Nicholas Beaudrot defends the (second) bag fee against Atrios’s opposition to any fees, and against Matt Yglesias’s defense of all fees for checked luggage. Atrios rightly notes that the fees are part and parcel of the generally crappy air travel experience, Matt argues that the fees discourage excessive packing, thereby reducing the carbon footprint of travel. Nick replies that Matt’s economic analysis fails to consider shifts from checked luggage to carry-on:
bag fees on the first bag encourage two behaviors:
Travelers pack the largest bag they think they can carry on to the plane. This results in higher boarding and de-planing times as they struggle to put their bags in overhead compartments. …
Travelers pack a large bag and expect the flight attendants to deny them the chance to carry it on. But, they don’t (can’t?) charge you for bags they force you to check at the gate. As more and more people figure this out, it will become the norm, and airlines will either be forced to abandon the fee for the first bag, or start charging people at the gate, which means they’ll have to start charging you for checking the stroller, which means the airlines hate children, Congress will intervene, &c.
Air travel would be faster (and therefore better for the airlines) and more pleasant (and therefore better for the airlines) if airlines charged fees for checking the second bag. Charging fees for checking the first bag is probably a loser for the airline.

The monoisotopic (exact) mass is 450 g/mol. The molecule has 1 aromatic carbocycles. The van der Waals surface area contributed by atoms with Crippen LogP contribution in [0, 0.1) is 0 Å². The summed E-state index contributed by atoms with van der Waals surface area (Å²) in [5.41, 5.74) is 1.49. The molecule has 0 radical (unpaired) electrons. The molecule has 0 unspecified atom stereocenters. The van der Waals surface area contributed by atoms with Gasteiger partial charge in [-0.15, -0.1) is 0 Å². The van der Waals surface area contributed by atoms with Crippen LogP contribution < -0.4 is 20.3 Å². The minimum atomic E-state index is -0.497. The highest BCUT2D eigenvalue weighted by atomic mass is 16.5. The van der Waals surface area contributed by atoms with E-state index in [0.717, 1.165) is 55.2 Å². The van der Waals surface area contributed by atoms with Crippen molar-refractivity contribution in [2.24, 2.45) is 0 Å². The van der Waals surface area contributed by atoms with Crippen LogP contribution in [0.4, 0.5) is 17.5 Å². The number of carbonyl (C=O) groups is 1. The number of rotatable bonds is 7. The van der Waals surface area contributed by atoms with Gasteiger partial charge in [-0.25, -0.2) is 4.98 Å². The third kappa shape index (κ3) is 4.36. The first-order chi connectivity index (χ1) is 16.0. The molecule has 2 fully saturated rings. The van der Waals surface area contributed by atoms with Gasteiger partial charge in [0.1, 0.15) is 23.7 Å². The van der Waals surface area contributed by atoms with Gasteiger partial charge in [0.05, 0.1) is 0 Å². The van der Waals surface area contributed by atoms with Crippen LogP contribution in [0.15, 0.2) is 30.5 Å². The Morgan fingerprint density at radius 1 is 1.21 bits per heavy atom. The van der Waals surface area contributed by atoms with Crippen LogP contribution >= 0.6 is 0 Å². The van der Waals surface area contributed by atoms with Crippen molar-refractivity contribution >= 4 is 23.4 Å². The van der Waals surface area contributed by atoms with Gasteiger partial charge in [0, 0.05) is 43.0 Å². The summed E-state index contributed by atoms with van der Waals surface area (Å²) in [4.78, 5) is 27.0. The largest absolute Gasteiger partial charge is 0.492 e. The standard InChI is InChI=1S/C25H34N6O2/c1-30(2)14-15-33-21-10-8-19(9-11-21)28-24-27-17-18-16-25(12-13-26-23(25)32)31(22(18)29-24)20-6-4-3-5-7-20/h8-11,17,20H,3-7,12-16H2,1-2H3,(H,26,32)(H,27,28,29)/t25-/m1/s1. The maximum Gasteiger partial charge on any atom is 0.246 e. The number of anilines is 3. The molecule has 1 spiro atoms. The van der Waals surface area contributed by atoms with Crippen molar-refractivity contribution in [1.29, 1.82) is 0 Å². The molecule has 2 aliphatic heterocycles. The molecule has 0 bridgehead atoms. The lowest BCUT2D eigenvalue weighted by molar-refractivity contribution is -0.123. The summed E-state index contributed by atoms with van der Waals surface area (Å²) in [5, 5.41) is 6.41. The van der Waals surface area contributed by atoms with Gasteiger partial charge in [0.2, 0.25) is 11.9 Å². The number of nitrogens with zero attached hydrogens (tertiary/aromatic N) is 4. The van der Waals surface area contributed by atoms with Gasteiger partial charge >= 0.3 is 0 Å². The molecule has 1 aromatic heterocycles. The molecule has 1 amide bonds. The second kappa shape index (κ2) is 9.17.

Because planes are least efficient during takeoff and landing, short flights (less than 300 miles, say) are up to three times more carbon-intensive than longer flights (transcontinental or transoceanic flights). Flying from San Francisco to LA is almost surely less carbon-efficient than driving, and probably takes no less time. Bring a colleague, friend, or family member, and it’s sure to be cheaper and to have a lower per-capita carbon footprint. Such short-haul flights are typically short stays, and anything that raises the price of such short, inefficient flights, is a good thing. As is Supertrain, which we can hope to get big federal dollars to help construct. A high-speed rail line would be about as fast as a plane, and would get you from downtown to downtown, making it potentially faster door-to-door. Much lower emissions, fewer baggage restrictions, and no onerous screening for nail files and scissors.
As Nick observes, charging for a second bag makes plenty of environmental and economic sense. It really does add to the cost of flying, and there’s no reason that people traveling for a week should subsidize the few people traveling for longer, or traveling with lots of stuff (touring musicians, families with small kids, people moving).
And he’s absolutely right about the overhead bins. The hassle and danger of checking luggage was always a disincentive to check bags. How long did you have to wait to heave your bag off the belt? How many people would you have to elbow to get to the belt when your bag arrived? Would you have to elbow them again to put it back when you realized it was someone else’s black rollaboard? Would the zipper have been destroyed by the TSA screener investigating (and perhaps borrowing) your clothes?
So the overhead bins always filled fast, but now it’s simply a race to get onboard and put your bag in the bin. Someone will surely have to gate-check a bag, and no one wants to be stuck waiting on the jetway to get their bags. So it takes longer to get on the plane, the bins are overstuffed, and getting off the plane takes longer, too. Especially if someone at the front of the plane had to leave their bag at the back.
It’s a simple truth that people travel with luggage. You need clothes, at least. If people are doing the responsible thing and restricting their air travel to long trips to places too far away for car travel to be time- and carbon-efficient, we shouldn’t force them to pay extra just to avoid being stinky.